Burks signs three-year, $20 million deal with Indians
Updated: Monday November 20, 2000 11:49 PM
CLEVELAND (AP) -- The Cleveland Indians finally found a right fielder willing to accept their millions.
Ellis Burks became the first high-profile free agent hitter to go elsewhere this offseason, signing a three-year, $20 million deal Monday with the Indians, who began filling the void that would be left by the departure of Manny Ramirez.
Burks decided to sign with the Indians during the weekend after narrowing his choice to Cleveland and the Texas Rangers.
By signing Burks, the Indians may have ended any possibility of re-signing Ramirez, who rejected the club's $119 million, seven-year offer and is still on the market.
"I don't think this helps. We would have to be creative," Indians general manager John Hart said on the prospect of reopening negotiations with Ramirez. "I'd have to say it's unlikely, but it's not impossible. ... We have left the door open."
Hart said he would contact Ramirez's agent, Jeff Moorad, this week.
"We would need some overtures from their camp that they are interested in us," Hart said.
Moorad, who asked the Indians for $200 million over 10 years, said he had met with another team on Monday and that he has had serious negotiations with six clubs in the past week.
Moorad said he spoke with Hart last week and expected to hear again from the Indians in the next few days. However, he didn't seem optimistic about working out a new deal for Ramirez in Cleveland.
"It feels more and more like we're each going to go in other directions," Moorad said Monday night. "I would welcome them (the Indians) getting re-involved, but it would require a penny or two more than they proposed last time."
Once Ramirez turned them down, the Indians switched their priority to signing the 36-year-old Burks, who batted .344 with 24 home runs and 96 RBIs in only 393 at-bats last season for the San Francisco Giants.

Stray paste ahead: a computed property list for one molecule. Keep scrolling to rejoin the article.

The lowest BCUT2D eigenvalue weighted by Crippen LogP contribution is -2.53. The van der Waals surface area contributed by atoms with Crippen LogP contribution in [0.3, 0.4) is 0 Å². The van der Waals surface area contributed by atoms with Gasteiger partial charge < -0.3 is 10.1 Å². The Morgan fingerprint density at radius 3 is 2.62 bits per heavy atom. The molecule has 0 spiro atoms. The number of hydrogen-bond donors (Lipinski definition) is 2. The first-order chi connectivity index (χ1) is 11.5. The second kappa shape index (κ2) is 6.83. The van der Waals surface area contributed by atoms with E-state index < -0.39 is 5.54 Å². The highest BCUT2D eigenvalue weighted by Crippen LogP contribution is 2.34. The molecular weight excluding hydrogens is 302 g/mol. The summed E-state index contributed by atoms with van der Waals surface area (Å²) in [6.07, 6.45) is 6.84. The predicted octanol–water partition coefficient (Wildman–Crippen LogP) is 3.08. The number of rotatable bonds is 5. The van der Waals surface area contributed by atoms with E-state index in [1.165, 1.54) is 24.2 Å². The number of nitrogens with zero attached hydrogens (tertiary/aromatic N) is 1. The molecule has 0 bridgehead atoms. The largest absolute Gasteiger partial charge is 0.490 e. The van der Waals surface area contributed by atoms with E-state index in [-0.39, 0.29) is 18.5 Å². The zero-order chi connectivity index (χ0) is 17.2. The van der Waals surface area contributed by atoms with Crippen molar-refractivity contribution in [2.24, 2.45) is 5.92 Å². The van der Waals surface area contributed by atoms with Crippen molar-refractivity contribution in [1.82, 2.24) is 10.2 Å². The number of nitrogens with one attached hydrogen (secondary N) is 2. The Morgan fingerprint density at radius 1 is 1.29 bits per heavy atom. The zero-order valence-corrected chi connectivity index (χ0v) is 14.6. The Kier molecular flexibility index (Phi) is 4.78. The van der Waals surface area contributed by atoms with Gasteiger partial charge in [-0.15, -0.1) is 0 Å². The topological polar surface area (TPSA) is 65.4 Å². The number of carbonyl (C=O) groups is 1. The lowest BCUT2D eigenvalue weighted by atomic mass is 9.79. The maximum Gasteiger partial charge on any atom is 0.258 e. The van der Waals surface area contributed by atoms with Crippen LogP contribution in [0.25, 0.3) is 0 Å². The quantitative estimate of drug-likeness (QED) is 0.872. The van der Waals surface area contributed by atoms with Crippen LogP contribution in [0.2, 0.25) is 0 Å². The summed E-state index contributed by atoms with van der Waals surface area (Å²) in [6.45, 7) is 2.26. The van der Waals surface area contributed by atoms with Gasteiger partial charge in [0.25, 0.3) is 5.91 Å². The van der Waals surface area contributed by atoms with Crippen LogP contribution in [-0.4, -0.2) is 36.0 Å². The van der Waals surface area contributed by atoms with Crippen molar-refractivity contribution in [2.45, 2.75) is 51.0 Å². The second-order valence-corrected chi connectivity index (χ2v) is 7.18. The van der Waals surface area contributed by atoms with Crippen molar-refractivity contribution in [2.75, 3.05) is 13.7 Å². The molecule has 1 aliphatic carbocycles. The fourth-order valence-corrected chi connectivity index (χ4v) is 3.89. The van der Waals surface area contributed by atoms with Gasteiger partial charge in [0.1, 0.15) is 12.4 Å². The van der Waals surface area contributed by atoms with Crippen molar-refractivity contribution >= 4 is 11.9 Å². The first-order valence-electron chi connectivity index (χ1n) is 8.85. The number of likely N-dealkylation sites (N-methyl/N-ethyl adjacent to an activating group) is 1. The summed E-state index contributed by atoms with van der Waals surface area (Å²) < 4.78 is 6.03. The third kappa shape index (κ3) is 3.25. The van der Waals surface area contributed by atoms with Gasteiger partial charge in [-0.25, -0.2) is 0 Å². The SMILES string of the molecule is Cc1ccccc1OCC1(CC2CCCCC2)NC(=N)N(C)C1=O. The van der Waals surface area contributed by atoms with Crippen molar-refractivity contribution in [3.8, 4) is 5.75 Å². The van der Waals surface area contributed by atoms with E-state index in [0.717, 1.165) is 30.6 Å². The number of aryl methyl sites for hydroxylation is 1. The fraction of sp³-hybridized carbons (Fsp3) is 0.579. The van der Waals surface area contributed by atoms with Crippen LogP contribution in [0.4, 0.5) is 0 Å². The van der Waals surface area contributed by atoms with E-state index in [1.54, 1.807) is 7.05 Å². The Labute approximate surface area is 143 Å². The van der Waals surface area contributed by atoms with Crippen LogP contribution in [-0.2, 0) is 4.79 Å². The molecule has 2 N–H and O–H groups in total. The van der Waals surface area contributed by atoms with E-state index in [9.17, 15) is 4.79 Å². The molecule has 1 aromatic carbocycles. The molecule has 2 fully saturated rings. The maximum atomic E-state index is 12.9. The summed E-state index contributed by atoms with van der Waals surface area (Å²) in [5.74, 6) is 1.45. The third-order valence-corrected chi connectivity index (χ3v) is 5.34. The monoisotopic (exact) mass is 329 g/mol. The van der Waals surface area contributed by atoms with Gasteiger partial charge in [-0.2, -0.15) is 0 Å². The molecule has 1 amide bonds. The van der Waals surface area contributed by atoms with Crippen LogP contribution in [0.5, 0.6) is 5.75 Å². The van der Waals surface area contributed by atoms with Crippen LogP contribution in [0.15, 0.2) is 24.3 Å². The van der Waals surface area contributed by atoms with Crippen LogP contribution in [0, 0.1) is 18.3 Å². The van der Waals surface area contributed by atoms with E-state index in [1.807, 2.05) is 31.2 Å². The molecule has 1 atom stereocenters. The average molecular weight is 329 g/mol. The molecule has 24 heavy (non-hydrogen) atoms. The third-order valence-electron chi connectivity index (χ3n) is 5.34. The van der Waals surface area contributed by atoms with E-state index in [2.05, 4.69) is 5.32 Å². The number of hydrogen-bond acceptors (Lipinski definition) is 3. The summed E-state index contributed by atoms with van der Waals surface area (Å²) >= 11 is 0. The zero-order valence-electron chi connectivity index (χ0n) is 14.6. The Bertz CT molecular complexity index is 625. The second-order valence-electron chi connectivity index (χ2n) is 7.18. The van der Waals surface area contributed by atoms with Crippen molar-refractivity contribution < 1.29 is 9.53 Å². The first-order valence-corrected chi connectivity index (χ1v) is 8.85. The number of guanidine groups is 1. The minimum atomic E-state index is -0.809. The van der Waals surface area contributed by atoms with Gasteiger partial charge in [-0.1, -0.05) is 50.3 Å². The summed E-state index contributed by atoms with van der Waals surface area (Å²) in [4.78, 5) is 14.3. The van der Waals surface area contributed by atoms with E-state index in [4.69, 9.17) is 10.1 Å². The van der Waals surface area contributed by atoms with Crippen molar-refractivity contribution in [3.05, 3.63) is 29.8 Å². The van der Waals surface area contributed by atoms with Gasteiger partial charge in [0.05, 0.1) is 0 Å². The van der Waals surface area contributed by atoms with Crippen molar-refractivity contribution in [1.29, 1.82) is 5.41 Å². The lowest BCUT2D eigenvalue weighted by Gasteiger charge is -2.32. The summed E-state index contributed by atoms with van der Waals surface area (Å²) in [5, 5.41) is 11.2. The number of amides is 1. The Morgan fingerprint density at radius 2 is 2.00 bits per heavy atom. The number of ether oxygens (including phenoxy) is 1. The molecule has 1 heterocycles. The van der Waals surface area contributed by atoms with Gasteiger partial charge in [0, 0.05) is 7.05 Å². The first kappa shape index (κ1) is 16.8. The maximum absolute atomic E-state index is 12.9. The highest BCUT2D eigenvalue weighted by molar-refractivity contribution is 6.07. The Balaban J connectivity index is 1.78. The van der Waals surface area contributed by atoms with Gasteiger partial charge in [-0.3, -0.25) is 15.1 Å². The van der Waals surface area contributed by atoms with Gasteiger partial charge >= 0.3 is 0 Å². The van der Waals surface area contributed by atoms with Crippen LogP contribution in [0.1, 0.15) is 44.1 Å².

"He was a player that was at or near the top of our list," Hart said.
Burks knows he can't duplicate the numbers put up by Ramirez, who has driven in 432 runs the past three seasons. He won't even bother trying.
"There's no way you can replace a bat like Manny Ramirez," Burks said from his home in Englewood, Colo. "He's been one of the premier players in the American League for years. I'm not trying to come there and be anyone's savior. I just want to be part of the machine."
Burks gets a $2 million signing bonus, $5 million next season, $6 million in 2002 and $6.5 million in 2003. The Indians have a $5 million option for 2004 with a $500,000 buyout.
In addition, performance bonuses could raise the value of the deal to $28.05 million over four years.
The Indians plan to use Burks in right field and as their designated hitter so he can rest his knees. Burks' aching knees have prevented him from playing in more than 120 games since 1996, and the chance to be a DH was one of the reasons he wanted to play in the AL again.
Hart said Burks underwent a thorough physical when he visited Cleveland last week and there is no concern about his knees.
"It's something that needs to be monitored when he plays four, five, six times a week," Hart said. "But he's a specimen. He checked out medically. We're comfortable. This signing legitimizes our lineup. I think it's going to make it better."
Hart said he envisions Burks playing a minimum of 80 games in the outfield and a maximum of 120. Whatever it takes to get him 600 at-bats.
As for other free-agent signings, Hart said the Indians would take a wait-and-see approach. The club would still like to add another bat to their lineup and they have made inquiries to the agent for Tony Gwynn.
The Indians would also like to get in the hunt for free-agent pitchers Mike Mussina and Mike Hampton. However, Hart is leery of getting involved in a bidding war when the market has yet to be established with Ramirez and Alex Rodriguez still available.
"We've got some players we have talked to," Hart said. "But I think we're going to hold back for a while. I think the rest of the winter is going to be interesting from the standpoint that we won't be pursuing quite as hard."
He hasn't played in the AL since 1993 and said he'll spend the winter reviewing tapes put together by the Indians' advance scouts of pitchers he has never faced.
He's no Manny Ramirez, but Burks is sure he can make a name for himself in Cleveland.
"At some point," he said. "I know I'll be a factor as well."